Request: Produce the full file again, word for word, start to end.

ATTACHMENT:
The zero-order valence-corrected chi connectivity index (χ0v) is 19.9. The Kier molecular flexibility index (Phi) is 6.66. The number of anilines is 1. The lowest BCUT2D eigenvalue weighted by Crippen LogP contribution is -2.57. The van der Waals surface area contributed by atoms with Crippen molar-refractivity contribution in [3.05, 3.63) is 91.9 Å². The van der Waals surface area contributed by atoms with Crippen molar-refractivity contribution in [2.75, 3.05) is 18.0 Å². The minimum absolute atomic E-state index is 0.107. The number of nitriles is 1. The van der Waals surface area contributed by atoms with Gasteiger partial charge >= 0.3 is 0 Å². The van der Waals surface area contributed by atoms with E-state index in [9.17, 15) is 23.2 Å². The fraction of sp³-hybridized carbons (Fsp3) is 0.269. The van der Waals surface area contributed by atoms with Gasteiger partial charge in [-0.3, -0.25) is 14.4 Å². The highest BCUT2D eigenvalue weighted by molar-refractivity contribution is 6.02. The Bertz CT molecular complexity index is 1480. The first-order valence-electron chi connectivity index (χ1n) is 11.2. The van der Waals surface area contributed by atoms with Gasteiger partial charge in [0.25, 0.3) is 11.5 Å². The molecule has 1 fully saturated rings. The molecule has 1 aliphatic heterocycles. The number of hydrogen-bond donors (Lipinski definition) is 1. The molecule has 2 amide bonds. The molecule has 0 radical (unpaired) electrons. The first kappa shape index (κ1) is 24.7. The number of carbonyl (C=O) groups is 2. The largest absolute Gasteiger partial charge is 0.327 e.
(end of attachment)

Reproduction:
The zero-order valence-corrected chi connectivity index (χ0v) is 19.9. The Kier molecular flexibility index (Phi) is 6.66. The number of anilines is 1. The lowest BCUT2D eigenvalue weighted by Crippen LogP contribution is -2.57. The van der Waals surface area contributed by atoms with Crippen molar-refractivity contribution in [3.05, 3.63) is 91.9 Å². The van der Waals surface area contributed by atoms with Crippen molar-refractivity contribution in [2.75, 3.05) is 18.0 Å². The minimum absolute atomic E-state index is 0.107. The number of nitriles is 1. The van der Waals surface area contributed by atoms with Gasteiger partial charge >= 0.3 is 0 Å². The van der Waals surface area contributed by atoms with E-state index in [9.17, 15) is 23.2 Å². The fraction of sp³-hybridized carbons (Fsp3) is 0.269. The van der Waals surface area contributed by atoms with Gasteiger partial charge in [-0.3, -0.25) is 14.4 Å². The highest BCUT2D eigenvalue weighted by molar-refractivity contribution is 6.02. The Bertz CT molecular complexity index is 1480. The first-order valence-electron chi connectivity index (χ1n) is 11.2. The van der Waals surface area contributed by atoms with Gasteiger partial charge in [0.25, 0.3) is 11.5 Å². The molecule has 1 fully saturated rings. The molecule has 1 aliphatic heterocycles. The number of hydrogen-bond donors (Lipinski definition) is 1. The molecule has 2 amide bonds. The molecule has 0 radical (unpaired) electrons. The first kappa shape index (κ1) is 24.7. The number of carbonyl (C=O) groups is 2. The largest absolute Gasteiger partial charge is 0.327 e.